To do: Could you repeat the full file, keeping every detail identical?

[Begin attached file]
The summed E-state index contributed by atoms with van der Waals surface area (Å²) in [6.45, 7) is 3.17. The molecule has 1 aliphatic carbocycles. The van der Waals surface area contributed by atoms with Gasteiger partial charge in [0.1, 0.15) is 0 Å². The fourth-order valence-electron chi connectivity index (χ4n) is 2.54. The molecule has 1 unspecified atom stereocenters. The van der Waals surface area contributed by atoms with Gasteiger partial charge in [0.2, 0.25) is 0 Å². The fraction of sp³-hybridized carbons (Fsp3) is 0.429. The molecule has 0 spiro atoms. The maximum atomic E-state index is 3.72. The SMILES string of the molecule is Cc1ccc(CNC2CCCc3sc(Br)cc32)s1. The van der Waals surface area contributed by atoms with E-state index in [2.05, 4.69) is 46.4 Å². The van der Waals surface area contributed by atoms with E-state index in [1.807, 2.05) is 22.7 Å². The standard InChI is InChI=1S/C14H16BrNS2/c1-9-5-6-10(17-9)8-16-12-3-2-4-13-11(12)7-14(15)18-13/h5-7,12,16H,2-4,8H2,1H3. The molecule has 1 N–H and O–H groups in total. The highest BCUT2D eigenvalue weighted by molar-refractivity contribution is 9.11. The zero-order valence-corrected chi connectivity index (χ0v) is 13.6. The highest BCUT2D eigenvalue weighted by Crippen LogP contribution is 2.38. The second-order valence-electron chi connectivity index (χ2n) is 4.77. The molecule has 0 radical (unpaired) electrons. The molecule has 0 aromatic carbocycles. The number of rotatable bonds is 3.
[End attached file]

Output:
The summed E-state index contributed by atoms with van der Waals surface area (Å²) in [6.45, 7) is 3.17. The molecule has 1 aliphatic carbocycles. The van der Waals surface area contributed by atoms with Gasteiger partial charge in [0.1, 0.15) is 0 Å². The fourth-order valence-electron chi connectivity index (χ4n) is 2.54. The molecule has 1 unspecified atom stereocenters. The van der Waals surface area contributed by atoms with Gasteiger partial charge in [0.2, 0.25) is 0 Å². The fraction of sp³-hybridized carbons (Fsp3) is 0.429. The molecule has 0 spiro atoms. The maximum atomic E-state index is 3.72. The SMILES string of the molecule is Cc1ccc(CNC2CCCc3sc(Br)cc32)s1. The van der Waals surface area contributed by atoms with E-state index in [2.05, 4.69) is 46.4 Å². The van der Waals surface area contributed by atoms with E-state index in [1.807, 2.05) is 22.7 Å². The standard InChI is InChI=1S/C14H16BrNS2/c1-9-5-6-10(17-9)8-16-12-3-2-4-13-11(12)7-14(15)18-13/h5-7,12,16H,2-4,8H2,1H3. The molecule has 1 N–H and O–H groups in total. The highest BCUT2D eigenvalue weighted by molar-refractivity contribution is 9.11. The zero-order valence-corrected chi connectivity index (χ0v) is 13.6. The highest BCUT2D eigenvalue weighted by Crippen LogP contribution is 2.38. The second-order valence-electron chi connectivity index (χ2n) is 4.77. The molecule has 0 radical (unpaired) electrons. The molecule has 0 aromatic carbocycles. The number of rotatable bonds is 3.